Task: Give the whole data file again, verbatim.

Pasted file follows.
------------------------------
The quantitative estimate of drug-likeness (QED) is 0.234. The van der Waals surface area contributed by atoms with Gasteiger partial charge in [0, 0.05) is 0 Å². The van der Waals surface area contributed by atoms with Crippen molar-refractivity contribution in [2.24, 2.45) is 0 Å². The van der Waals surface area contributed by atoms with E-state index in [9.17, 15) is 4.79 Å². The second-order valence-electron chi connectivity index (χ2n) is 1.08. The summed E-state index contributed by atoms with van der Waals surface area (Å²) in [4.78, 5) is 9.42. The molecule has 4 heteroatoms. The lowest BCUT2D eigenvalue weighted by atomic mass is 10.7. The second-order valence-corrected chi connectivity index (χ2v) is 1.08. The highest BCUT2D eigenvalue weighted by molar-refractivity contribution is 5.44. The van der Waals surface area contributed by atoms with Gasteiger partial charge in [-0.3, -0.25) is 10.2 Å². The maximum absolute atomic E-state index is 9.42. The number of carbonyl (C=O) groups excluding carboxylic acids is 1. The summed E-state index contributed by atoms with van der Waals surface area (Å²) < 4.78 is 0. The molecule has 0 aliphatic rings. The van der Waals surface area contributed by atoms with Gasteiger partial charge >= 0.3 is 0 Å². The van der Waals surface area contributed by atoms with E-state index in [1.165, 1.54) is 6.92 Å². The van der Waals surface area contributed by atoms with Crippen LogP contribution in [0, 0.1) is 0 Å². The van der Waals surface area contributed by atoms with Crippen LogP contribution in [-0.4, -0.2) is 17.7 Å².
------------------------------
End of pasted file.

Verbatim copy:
The quantitative estimate of drug-likeness (QED) is 0.234. The van der Waals surface area contributed by atoms with Gasteiger partial charge in [0, 0.05) is 0 Å². The van der Waals surface area contributed by atoms with Crippen molar-refractivity contribution in [2.24, 2.45) is 0 Å². The van der Waals surface area contributed by atoms with E-state index in [9.17, 15) is 4.79 Å². The second-order valence-electron chi connectivity index (χ2n) is 1.08. The summed E-state index contributed by atoms with van der Waals surface area (Å²) in [4.78, 5) is 9.42. The molecule has 4 heteroatoms. The lowest BCUT2D eigenvalue weighted by atomic mass is 10.7. The second-order valence-corrected chi connectivity index (χ2v) is 1.08. The highest BCUT2D eigenvalue weighted by molar-refractivity contribution is 5.44. The van der Waals surface area contributed by atoms with Gasteiger partial charge in [-0.3, -0.25) is 10.2 Å². The maximum absolute atomic E-state index is 9.42. The number of carbonyl (C=O) groups excluding carboxylic acids is 1. The summed E-state index contributed by atoms with van der Waals surface area (Å²) < 4.78 is 0. The molecule has 0 aliphatic rings. The van der Waals surface area contributed by atoms with Gasteiger partial charge >= 0.3 is 0 Å². The van der Waals surface area contributed by atoms with E-state index in [1.165, 1.54) is 6.92 Å². The van der Waals surface area contributed by atoms with Crippen LogP contribution in [0, 0.1) is 0 Å². The van der Waals surface area contributed by atoms with Crippen LogP contribution in [-0.4, -0.2) is 17.7 Å².